As the thermometers registered record temperatures last month, our thoughts turned to one question; how hot is ‘too hot’, when it comes to the workplace?
What does the law say?
A number of myths have arisen over the years around the notion that there are strict maximum and minimum temperatures beyond which employees cannot be required to work. In reality, there are no such restrictions currently in place. Instead, the law is much harder to pin down and generally requires employers to provide a ‘reasonable’ workplace temperature. What is ‘reasonable’ will depend on the circumstances of each case.
Some useful guidance
The Health and Safety Executive (HSE) recommends that employers should consult with employees (or their representatives) to establish the means to cope with high workplace temperatures. Within its Approved Code of Practice (https://www.hse.gov.uk/pubns/priced/l24.pdf), the HSE says that if the temperature becomes too high, employers should take ‘all reasonable steps’ to achieve a comfortable temperature. This could involve regular monitoring, with the assistance of thermometers located around the workplace. In areas where the temperature could become uncomfortable, employers may need to take steps to address the problem by, for example, (i) providing fans (or other air cooling equipment), (ii) shading windows and (iii) taking other reasonable steps aimed at cooling the work environment.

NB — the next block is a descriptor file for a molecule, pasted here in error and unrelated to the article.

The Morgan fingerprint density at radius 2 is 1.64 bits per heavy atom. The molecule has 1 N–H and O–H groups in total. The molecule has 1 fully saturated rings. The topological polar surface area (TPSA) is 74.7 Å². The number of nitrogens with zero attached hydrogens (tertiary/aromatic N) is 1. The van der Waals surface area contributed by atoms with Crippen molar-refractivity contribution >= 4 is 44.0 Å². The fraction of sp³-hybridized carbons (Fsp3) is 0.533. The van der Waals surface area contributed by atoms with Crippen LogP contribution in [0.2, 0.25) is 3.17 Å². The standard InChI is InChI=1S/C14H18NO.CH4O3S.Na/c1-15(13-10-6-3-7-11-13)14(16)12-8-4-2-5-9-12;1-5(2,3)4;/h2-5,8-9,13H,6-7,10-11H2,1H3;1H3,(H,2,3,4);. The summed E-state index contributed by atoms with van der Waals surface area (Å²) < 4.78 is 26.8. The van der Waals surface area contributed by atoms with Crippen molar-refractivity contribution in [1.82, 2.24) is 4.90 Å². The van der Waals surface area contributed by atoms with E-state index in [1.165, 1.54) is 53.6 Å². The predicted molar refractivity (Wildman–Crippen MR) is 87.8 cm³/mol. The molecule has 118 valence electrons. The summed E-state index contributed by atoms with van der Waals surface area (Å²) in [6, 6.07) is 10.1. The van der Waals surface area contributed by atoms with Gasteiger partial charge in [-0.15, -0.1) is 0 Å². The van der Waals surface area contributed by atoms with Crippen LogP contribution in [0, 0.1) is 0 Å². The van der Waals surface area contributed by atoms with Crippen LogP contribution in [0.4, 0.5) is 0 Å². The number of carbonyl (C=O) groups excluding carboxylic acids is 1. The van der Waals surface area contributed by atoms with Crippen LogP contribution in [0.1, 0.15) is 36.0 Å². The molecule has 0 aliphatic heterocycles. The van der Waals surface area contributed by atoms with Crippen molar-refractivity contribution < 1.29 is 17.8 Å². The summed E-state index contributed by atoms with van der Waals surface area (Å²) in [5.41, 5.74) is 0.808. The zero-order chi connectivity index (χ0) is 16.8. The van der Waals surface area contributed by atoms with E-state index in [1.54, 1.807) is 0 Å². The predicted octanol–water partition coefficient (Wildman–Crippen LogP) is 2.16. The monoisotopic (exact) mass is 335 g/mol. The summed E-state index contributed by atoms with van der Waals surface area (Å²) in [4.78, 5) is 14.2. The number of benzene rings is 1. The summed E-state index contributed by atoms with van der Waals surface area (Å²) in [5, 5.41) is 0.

Time for change?
With experts predicting an increase in the frequency of extreme weather events here in the UK, a question arises as to whether the existing legal framework is sufficient to keep people safe. Certainly, the trade unions (and some Labour MPs) have renewed calls for clearer maximum workplace temperatures. The TUC has suggested a maximum indoor temperature of 30°C (or 27°C for more strenuous jobs). The GMB has gone a step further, arguing for a maximum temperature of 25°C.
We suspect the law is likely to remain unchanged for the foreseeable future. But if the impact of climate change becomes more acute, could the arguments in favour of greater regulation become overwhelming?
Want to read more?
If you would like to read a little more about this issue, why not take a look at this article, to which our Head of Employment Law, James Willis, recently contributed: